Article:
Amorpha canescens (Lead Plant)

Plant Info
Also known as: Shoestrings
Family:Fabaceae (Pea)
Life cycle:perennial woody
Habitat:sun; dry prairies, sandy open woods
Bloom season:June - August
Plant height:1 to 3 feet
Wetland Indicator Status:none
MN county distribution (click map to enlarge):Minnesota county distribution map
National distribution (click map to enlarge):National distribution map

Pick an image for a larger view. See the glossary for icon descriptions.

Detailed Information

Flower: Flower shape: irregular Flower shape: tubular Cluster type: spike

[photo of flowers] Dense spike clusters 2 to 6 inches long of many small flowers with protruding bright orange-tipped stamens. Individual flowers are less than ¼ inch long with a relatively broad upper petal that wraps around the stamens creating a tube, then flattens out after pollination. Color ranges from light purple to deep blue-violet. One plant typically has 5 or more spikes at the end of branching stems, the terminal spike being longer than the surrounding spikes. Flowers bloom from the bottom of the spike up.

Leaves and stem: Leaf attachment: alternate Leaf type: compound

[photo of leaves] Compound leaves may have as many as 50 leaflets. Each leaflet is about ¾ inch long and is generally oval to egg-shaped, rounded at both ends. Leaves are covered in fine white hairs, giving them a woolly grayish appearance. Main stems are brown and woody; the few branching stems are typically grayish green from fine white hairs.

Fruit: Fruit type: seed without plume

[photo of fruit] Fruit is a densely hairy pod with the remains of the pistil at the top. The pod contains a single seed.

[photo of seed] Seed is a smooth brown bean less than 1/8 inch long, oval with a slight hook at the tip.


Lead Plant tends to grow in clumps. According to one of my field guides, Lead Plant can live for centuries and not grow larger than 3 feet tall. Technically a shrub, the woody stems usually persist through winter but may die back and resprout in spring. The woody stems are also removed by fire but this species has very deep roots and survives fire well. It has its place in the backyard garden, the foliage and flower spikes both add interest. It is overall similar in appearance to Silky Prairie Clover (Dalea villosa) but the latter has more pinkish flowers with yellow stamens, fewer leaflets per compound leaf and its stems are densely covered in woolly hairs and are not woody.

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More photos

Photos by K. Chayka taken at Long Lake Regional Park, New Brighton, MN. Photos courtesy Peter M. Dziuk taken in Anoka county.


Have you seen this plant in Minnesota, or have any other comments about it?

Posted by: Mary - Stearns County
on: 2008-06-08 17:26:28

You've helped me to name another plant. I took a picture of a lead plant by a pond in Waite Park on one of my walks last year. Waite Park is in Stearns County.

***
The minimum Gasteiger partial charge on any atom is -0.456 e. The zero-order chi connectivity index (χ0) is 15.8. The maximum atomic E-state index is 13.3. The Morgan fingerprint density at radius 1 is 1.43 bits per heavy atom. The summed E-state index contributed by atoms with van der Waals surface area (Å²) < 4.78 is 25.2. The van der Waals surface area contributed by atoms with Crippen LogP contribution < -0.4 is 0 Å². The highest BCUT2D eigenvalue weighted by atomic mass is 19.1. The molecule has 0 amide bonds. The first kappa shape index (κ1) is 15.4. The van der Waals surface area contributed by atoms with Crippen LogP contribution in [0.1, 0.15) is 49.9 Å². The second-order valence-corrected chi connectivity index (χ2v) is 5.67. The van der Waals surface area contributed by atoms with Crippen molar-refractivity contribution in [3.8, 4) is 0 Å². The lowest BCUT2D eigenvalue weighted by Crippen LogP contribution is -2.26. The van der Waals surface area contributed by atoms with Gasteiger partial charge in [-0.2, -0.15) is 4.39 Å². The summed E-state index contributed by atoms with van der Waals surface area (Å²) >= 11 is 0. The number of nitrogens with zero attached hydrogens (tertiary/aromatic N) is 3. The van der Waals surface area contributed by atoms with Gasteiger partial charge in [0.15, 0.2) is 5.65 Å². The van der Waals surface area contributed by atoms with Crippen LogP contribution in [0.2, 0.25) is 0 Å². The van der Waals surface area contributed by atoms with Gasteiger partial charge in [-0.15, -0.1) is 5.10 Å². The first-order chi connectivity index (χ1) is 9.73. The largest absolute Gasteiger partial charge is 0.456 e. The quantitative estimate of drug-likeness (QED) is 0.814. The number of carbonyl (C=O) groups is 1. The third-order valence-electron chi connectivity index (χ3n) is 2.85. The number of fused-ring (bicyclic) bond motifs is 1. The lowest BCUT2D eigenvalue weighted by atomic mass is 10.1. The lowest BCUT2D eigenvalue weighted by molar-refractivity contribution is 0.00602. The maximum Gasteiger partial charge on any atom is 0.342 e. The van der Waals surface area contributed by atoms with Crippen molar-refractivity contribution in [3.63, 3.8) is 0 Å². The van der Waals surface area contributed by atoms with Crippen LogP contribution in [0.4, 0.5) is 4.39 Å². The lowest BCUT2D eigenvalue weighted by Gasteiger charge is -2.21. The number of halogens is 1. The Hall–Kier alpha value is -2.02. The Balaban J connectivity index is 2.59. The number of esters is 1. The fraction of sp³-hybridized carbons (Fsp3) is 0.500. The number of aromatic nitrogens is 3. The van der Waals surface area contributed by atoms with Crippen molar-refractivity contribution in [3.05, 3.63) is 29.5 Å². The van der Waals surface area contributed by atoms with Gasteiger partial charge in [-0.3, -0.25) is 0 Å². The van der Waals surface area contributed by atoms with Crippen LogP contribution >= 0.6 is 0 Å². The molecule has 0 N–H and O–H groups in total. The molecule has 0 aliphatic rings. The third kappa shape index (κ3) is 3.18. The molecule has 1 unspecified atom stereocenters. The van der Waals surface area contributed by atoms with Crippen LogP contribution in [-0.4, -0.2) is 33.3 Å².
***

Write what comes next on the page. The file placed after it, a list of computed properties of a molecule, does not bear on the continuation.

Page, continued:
Posted by: Sara - Brainerd, Crow Wing County
on: 2010-07-22 14:14:13

I just noticed a new plant along the road, in between ours & the nieghbors' property, near the Gull Lake Dam. Great website, I found the flower right away!

Posted by: Emily - Maple Grove
on: 2010-07-25 13:53:18

I think there are a bunch of these at the Maple Grove mall area. They're being used in flower arrangements. I took a photo and I've been trying to find out what it is.

Posted by: Robyn - Litchfield
on: 2011-06-14 19:53:13

I have seen this by the lake in town and didn't know what they were. They are so beautiful. I love this website. Thank you so much for such a great resource!

Posted by: Paul - Ottawa Bluffs, Le Sueur County, Nature Conservancy tract.
on: 2013-10-21 09:57:41

This plant grows in profusion in the open areas of the Nature Conservancy preserve just east of St. Peter.

Posted by: Edward - Crow Hassan Park Reserve Hennepin county
on: 2014-07-23 21:48:07

Blooming in great profusion on July 20

Posted by: Nancy - Owatonna, MN
on: 2014-07-29 07:04:32

Saw this blooming July 26 at the Leo Rudolph Nature Preserve in Owatonna. What a stunning plant! Just beautiful!

Posted by: Micki - Aitkin county
on: 2015-07-12 17:19:35

Around Big Sandy lake I found one isolated plant. Very pretty and stands out against the background flora

Posted by: Linda - Hythecker S & N area
on: 2015-08-22 09:14:14

August 8, 2015

Posted by: Carol D - Tonka Bay
on: 2017-06-08 17:10:05

Is it possible for one of these to get to be six feet tall and Wide? I am 99 per cent sure that this is what is growing on the shoreline of a small island that is part of our property. Flowers, leaf type. Pea type compound leaves and purple and orange flowers with raceme structure. Blooming now..June 2017.

Posted by: K. Chayka
on: 2017-06-08 17:29:28

Carol, lead plant is a dry prairie species and rarely gets much over 3 feet tall. It's much more likely you're seeing the related Amorpha fruiticosa. Lakeshores are its primary habitat.